In light of the tragedy in Orlando, I hope you’ll forgive the small change of pace.
I finished a piece recently about my hometown: about its culture of silence, and the muffled cries of queerness and mental illness struggling to survive under that suffocating grasp. An acquaintance of mine was editing it and of everything we discussed, this stuck with me: “It’s sort of an angry piece.”
She didn’t mean it as a criticism, but my first instinct was shock. I’ve never thought of myself as an angry person. I am quiet in public. I avoid conflict with a deftness Aaron Burr would be proud of. I hold back, and I convinced myself that meant the anger wasn’t there.
Today, I am angry.
I’ve never been comfortable having my picture taken. When a camera is pointed at me, I have a different set of concerns than the average person: adjust the hair so it frames the face right; accentuate the point of the chin, away from the fullness of the lips, the length of the eyelashes. One wrong gesture, and the work I’ve done to shape my image will be gone. I cannot pass for masculine on the street; my dysphoria is not pat enough for what the cultural narrative of genital surgery allows. To be trans, in the small way that mainstream culture understands it, is to cross a supposed gender binary, and then spend the rest of your life proving that you are not just a woman, or a man, but the utmost stereotype of that image, lest the cries of being “not really a….” threaten to bury you.
There is no place for me. Life in physical space is an understanding that pronouns will be assumed, and that the slap of my birthname will linger inescapably. I can stand it, I told myself. I can tell myself that these ignorances are well meant. I remind myself that if I stopped to educate every stranger, playing roulette as to what their reaction might be, I would have no energy left for living.
The nebulous fears of being fired, evicted, beaten, screamed at, and legally discriminated against are already a draining, constant cloud. The awareness that if I hug my girlfriend in public, part of my brain will stand outside that moment and wonder if someone has seen us and wished we were dead. You have to learn to ignore some of it, I told myself. Just to survive.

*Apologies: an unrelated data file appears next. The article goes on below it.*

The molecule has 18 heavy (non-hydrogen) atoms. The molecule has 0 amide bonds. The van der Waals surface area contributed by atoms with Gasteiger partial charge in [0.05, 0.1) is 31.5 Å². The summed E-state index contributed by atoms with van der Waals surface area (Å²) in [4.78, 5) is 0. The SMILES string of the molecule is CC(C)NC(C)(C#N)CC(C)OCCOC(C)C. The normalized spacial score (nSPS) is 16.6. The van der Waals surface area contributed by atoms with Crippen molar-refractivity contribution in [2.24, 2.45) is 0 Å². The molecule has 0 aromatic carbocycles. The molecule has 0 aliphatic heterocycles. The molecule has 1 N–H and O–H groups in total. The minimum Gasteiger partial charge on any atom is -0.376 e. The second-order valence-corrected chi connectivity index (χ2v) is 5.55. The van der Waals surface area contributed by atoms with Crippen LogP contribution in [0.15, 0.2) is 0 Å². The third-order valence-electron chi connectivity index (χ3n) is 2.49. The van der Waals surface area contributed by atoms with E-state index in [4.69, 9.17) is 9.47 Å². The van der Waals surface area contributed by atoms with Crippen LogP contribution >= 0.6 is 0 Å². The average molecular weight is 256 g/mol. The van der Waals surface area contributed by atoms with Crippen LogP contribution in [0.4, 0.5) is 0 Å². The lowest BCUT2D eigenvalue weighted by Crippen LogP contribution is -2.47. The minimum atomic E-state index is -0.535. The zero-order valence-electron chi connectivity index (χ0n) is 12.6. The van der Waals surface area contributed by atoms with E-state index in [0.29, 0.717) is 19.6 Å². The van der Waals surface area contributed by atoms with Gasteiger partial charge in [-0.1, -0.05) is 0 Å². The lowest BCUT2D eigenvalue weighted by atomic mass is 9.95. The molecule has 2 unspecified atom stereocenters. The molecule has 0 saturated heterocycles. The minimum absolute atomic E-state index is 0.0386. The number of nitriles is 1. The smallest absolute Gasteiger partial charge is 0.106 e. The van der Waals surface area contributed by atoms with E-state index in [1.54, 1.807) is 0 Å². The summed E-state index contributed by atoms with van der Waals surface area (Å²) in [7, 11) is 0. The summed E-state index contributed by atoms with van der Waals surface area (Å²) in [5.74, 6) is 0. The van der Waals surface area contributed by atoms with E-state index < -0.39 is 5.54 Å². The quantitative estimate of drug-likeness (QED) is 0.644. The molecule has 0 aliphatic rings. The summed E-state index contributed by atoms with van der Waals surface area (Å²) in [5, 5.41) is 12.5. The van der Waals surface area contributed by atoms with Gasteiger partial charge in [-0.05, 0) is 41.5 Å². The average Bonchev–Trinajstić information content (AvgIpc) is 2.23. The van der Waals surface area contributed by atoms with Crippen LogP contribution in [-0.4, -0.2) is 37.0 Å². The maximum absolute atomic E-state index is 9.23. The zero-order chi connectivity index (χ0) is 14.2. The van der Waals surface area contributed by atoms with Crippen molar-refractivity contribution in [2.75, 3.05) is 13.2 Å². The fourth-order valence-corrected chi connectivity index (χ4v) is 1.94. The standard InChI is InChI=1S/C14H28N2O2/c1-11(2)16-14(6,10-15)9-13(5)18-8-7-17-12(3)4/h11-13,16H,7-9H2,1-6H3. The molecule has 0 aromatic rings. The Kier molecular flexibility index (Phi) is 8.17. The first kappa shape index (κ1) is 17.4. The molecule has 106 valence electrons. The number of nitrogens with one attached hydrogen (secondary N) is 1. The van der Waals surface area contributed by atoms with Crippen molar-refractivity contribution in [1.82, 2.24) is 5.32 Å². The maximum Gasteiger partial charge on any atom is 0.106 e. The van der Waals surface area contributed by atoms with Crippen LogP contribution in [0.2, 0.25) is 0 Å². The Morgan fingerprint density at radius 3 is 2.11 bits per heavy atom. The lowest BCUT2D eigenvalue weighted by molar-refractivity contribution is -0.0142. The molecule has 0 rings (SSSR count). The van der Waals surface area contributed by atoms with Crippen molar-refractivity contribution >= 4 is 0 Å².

Fifty corpses cannot be ignored.
The shooting in Orlando is a reminder of what we already knew: that Marriage Equality is a bandaid stretched across a bullet wound, little more than a paper tiger meant to give symbolic peace of mind while the queer community that doesn’t fit the marketable mold suffers ever-less-silently. It is not enough. It was never enough. Surviving is not a substitute for living.
When “queer” was reclaimed by the community from those who used it as a slur, one of the slogans went like this: “not gay as in happy. Queer as in fuck you.” I’m beginning to understand the sentiment.
Our joy is taken when hard-won pockets of safety become graves. Our sorrow is taken when we are told that our murders are not political; as we are silenced, as surely as the unmarked graves of AIDS patients. Our fear is numbing, as familiar as a limb we no longer feel. What is left to us, if not our anger, as our corpses lie in rows.
I am angry. I know that is a luxury of my youth, like my idealism, and the belief that education can turn away a hateful hand. I hold onto it for the sake of everyone who can only see the monstrous faces of those who have wounded them and wished them dead. I will hope someone takes the torch from me, when I can no longer bear it.
I can spare, still, my passion, for the mountains of dead I do not and will now never know. In time I will have to turn that energy inward, when all I can spare without flaring out is a small light for the loved ones I can touch. There will be no grand battles then. No pleas. I will take care of my corner of the world, beaten down in the knowledge that it is not over. I will be dead before it’s over. I can only hope it’s old age and contentment – not a bullet, a two by four, a self-righteous fist – that gets me.